A California woman punched a mountain lion and tried to pry open its jaws to stop it from attacking her small pooch — but the helpless pet died from his injuries, according to new reports.
The Simi Valley woman had opened the door to let her 10-year-old miniature schnauzer, Pumbaa, outside around 2 a.m. Thursday when she spotted the puma in her backyard.
The small dog charged at the big cat — which attacked, the owner’s brother, who only identified himself as Brian D, told KTLA.
So the petrified owner jumped into action.
“She jumped on top of the mountain lion and she tried to pry the mountain lion’s jaws open to save her dog,” he told the outlet. “She loved this dog like a child.”
“She got a cut on her finger, and she kept trying to stop the mountain lion from killing the dog for all she could,” he added to ABC 7. “She said she was punching it and kneeing it in the head and trying to pry its jaws open, and it just wouldn’t let go. The whole time she could hear her baby dying.”
The frantic owner said the animal didn’t even realize she was there until after her dog died, according to the report.
The mountain lion growled at her, prompting her to run back inside.
She called police while the wild animal was still in her yard.
Responding authorities had hoped to scare it away using a less-than-lethal beanbag shot — but it got away even before that, Simi Valley Police Department Sgt. Keith Eisenhour told KTLA.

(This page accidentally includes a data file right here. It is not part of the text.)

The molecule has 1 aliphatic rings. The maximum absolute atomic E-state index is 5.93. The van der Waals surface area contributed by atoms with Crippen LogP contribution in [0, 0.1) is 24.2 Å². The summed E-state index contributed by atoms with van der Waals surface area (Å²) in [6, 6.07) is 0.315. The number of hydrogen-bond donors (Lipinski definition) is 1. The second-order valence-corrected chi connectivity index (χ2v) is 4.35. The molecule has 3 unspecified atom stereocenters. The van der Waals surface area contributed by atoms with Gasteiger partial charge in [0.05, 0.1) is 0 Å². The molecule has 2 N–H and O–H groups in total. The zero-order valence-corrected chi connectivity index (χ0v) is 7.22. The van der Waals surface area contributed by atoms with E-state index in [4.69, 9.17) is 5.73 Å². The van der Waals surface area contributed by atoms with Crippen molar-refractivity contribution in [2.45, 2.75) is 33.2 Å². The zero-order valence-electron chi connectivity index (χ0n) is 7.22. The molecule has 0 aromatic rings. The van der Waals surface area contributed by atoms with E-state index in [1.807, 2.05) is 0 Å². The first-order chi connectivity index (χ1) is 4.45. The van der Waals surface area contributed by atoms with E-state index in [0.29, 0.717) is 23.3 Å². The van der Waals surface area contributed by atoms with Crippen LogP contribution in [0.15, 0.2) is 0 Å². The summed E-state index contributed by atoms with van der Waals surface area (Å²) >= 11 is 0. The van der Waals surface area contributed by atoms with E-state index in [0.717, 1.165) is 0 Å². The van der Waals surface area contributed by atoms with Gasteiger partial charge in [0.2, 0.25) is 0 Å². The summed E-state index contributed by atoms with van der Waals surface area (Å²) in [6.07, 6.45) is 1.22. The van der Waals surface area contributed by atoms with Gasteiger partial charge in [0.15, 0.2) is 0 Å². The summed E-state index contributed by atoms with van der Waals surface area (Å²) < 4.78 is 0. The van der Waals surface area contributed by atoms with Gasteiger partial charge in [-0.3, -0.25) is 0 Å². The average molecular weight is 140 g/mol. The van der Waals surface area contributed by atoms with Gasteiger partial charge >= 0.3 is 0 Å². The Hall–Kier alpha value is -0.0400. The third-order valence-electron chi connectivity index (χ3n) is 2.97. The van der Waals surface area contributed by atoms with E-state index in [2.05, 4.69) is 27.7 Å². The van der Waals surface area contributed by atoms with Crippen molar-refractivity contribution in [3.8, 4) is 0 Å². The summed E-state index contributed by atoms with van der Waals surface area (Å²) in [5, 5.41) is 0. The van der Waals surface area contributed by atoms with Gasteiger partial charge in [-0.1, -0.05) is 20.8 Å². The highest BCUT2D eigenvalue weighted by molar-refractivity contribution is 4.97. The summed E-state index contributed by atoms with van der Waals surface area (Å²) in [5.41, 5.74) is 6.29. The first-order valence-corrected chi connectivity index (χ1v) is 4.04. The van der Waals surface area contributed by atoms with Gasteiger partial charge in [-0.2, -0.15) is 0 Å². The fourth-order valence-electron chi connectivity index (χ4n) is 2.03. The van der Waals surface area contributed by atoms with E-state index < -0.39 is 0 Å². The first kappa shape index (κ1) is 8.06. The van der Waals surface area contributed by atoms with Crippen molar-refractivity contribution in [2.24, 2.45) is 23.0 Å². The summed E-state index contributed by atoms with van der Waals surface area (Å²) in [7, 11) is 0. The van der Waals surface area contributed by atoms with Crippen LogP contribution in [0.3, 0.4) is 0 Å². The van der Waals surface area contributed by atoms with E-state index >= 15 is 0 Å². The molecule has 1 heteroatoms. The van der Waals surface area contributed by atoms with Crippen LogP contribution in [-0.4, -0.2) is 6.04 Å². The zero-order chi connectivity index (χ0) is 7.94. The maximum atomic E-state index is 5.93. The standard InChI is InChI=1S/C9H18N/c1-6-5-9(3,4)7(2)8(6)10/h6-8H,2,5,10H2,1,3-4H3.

The same cougar is believed to have attacked another dog, a Havanese named Sammy, about four hours earlier.
Sammy’s owner, Michael Cheng, told the station he was taking the 8-year-old pup for a walk when the lion attacked.
He threw a jacket over the animal’s head and pummeled it to get it to drop his pet — which it did.
But that didn’t stop the mountain lion from later returning to his home and trying to enter through a doggie door.
“I certainly hope that the Animal Control could somehow set a trap to capture the mountain lion, because it’s putting everyone in danger here,” Cheng told the station.
Local residents are especially alarmed because authorities have no idea where the mountain lion is, KTLA reported. It was believed to have been radio-collared, but the GPS is no longer transmitting.
Though there is no definitive proof, the big cat could be P-35, a nearly 10-year-old female known to inhabit the Santa Susana Mountains, Ana Beatriz Cholo, a spokeswoman for the Santa Monica Mountains National Recreation Area, told KTLA.
P-35 was being studied in that region before her collar stopped working.
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